It is that magical time of the year for retailers. The period between mid-October and late December can often make the difference between success or failure in the retail industry, and this year will be no exception. As you will see below, it is being projected that Americans will spend a massive amount of money this holiday season. In fact, what Americans plan to spend on Christmas this year is greater than the yearly GDP of the entire nation of Sweden. So isn’t this good economic news? Shouldn’t we be happy that Americans are opening up their wallets so eagerly? Well, it depends how you look at it. Even though our spending is increasing, our incomes are not. As I discussed the other day, 50 percent of American workers make less than 28,031 dollars a year and incomes have been stagnant for years. That means that any increases in spending must be funded by more debt, and that is not good news at all.
In 2014, approximately 70 percent of all Americans will participate in Halloween. It seems like with each passing year this dark holiday become even more popular, and before it is all said and done it is being projected that Americans will spend a whopping 7.4 billion dollars this time around…
Kicking off the end of year spending season is Halloween. Just how much do Americans spend on trick-or-treating and other Halloween festivities? The National Retail Federation (NRF) forecasts total Halloween spending—including candy, costumes, and decorations—to come in at $7.4 billion this year.
That 7.4 billion dollars includes 2 billion dollars for Halloween candy and 350 million dollars for pet Halloween costumes.
Yes, you read that correctly. We are collectively going to spend 350 million dollars on Halloween costumes for our cats and dogs.
Overall, spending on Halloween has risen by more than 55 percent since 2005. It just seems like Americans can’t get enough of this particular holiday.
But of course what Americans spend on Halloween is not even worth comparing to what Americans spend on Christmas.
According to the National Retail Federation, more than 90 percent of Americans celebrate either Christmas, Kwanza or Hanukkah.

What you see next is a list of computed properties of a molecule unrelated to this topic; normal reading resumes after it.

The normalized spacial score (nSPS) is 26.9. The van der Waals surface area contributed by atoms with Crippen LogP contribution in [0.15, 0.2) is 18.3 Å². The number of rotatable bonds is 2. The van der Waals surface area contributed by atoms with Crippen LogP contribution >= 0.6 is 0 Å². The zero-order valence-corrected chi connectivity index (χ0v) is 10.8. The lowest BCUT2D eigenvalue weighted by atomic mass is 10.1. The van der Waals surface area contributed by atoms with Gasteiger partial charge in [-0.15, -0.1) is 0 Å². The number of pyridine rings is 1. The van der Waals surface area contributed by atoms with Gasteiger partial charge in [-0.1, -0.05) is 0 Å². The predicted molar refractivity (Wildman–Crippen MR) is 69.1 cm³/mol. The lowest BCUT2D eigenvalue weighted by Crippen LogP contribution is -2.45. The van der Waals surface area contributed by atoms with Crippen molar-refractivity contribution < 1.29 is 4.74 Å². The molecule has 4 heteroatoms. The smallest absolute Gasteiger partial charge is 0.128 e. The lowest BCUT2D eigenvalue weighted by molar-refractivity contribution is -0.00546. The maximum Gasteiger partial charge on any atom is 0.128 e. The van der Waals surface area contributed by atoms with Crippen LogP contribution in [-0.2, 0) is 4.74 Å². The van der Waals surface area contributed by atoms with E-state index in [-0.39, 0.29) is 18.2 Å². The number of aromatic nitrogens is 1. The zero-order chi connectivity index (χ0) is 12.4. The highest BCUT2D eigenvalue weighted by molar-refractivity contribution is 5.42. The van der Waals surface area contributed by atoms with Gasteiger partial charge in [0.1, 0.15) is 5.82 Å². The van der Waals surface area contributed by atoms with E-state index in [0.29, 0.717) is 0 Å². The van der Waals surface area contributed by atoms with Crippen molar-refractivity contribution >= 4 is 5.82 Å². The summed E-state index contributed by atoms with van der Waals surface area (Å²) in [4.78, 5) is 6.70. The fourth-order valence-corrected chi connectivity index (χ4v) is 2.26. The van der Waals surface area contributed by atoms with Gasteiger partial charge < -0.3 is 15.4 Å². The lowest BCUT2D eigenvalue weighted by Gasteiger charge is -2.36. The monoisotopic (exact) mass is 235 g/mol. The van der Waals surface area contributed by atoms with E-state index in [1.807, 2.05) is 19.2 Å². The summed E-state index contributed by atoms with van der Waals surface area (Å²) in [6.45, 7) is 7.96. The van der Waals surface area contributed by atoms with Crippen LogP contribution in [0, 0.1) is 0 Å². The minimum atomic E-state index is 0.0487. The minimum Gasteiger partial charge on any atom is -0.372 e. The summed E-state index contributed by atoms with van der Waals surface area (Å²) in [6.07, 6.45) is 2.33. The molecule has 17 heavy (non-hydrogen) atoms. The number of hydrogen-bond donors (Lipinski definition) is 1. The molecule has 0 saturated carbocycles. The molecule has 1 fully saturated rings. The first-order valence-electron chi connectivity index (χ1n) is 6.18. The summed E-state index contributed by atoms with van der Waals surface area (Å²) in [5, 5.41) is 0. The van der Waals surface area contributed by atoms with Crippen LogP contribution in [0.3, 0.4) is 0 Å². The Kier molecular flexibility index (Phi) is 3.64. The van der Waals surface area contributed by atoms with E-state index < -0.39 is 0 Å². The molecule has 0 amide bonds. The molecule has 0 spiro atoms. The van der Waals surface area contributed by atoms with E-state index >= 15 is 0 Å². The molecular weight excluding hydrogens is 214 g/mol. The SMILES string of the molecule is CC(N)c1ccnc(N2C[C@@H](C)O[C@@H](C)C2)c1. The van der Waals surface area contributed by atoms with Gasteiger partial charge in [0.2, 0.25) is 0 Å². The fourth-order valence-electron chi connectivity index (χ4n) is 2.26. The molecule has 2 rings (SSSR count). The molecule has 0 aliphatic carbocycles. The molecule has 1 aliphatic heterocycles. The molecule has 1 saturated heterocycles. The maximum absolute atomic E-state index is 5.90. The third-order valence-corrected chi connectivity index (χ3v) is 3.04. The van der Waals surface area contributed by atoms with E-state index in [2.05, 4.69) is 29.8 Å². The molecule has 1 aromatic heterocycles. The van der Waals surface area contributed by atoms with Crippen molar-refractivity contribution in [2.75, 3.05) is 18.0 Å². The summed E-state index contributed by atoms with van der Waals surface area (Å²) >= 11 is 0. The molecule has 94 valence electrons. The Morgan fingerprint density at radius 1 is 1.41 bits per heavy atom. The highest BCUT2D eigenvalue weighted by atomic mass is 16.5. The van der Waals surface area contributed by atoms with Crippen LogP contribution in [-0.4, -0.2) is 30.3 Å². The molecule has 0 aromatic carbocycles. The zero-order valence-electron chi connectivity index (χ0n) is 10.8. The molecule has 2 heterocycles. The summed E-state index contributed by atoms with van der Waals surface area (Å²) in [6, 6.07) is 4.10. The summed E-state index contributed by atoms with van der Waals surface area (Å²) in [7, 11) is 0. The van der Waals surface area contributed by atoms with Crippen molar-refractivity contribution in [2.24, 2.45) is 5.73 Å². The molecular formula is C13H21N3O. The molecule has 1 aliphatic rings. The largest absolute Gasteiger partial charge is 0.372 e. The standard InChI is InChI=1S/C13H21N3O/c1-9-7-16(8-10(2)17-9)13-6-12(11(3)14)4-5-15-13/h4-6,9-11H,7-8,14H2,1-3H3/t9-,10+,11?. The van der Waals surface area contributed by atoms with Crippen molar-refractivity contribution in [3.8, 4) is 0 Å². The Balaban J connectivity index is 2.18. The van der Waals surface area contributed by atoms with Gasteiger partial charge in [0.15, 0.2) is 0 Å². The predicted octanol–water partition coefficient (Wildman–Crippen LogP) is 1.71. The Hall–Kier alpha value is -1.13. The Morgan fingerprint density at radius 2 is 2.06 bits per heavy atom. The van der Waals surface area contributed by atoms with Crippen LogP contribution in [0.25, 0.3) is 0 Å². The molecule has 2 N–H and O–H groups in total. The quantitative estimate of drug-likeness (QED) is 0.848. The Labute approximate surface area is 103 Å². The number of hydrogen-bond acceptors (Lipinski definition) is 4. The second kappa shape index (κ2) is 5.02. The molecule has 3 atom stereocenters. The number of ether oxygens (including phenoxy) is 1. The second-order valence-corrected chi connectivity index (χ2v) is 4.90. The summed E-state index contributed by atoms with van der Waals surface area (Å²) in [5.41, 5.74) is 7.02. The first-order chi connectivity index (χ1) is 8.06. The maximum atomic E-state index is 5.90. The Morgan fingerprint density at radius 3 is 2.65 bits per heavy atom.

And Christmas in particular has become virtually synonymous with materialism. This year, the National Retail Federation is projecting that Americans will spend more than 600 billion dollars just on Christmas.
That represents a huge chunk of our GDP as a nation.
Most of that money will be spent on Christmas gifts. According to a Gallup survey that was just released, the average U.S. adult plans to spend 781 dollars on Christmas gifts this year, which is significantly up from last year…
Americans’ initial estimates of the total amount they will spend on Christmas gifts this year point to an above-average holiday season for the nation’s retailers. While Gallup’s October spending forecast is a warm-up to its key measure in November, it finds Americans expecting to spend $781, on average, up from $704 last November.
Of course holiday spending does not end there. There are trees to put up, packages to send out and decorations to buy. The following numbers are from a Forbes article about what an average American typically spends during a Christmas season…
Christmas Tree: $41.50
Cards And Postage: $32.43
Floral Arrangements: $22.61
Food And Candy: $95.04
So where is all of this money coming from?
That is a key question.
Written by: MICHAEL SNYDER – continue at THE ECONOMIC COLLAPSE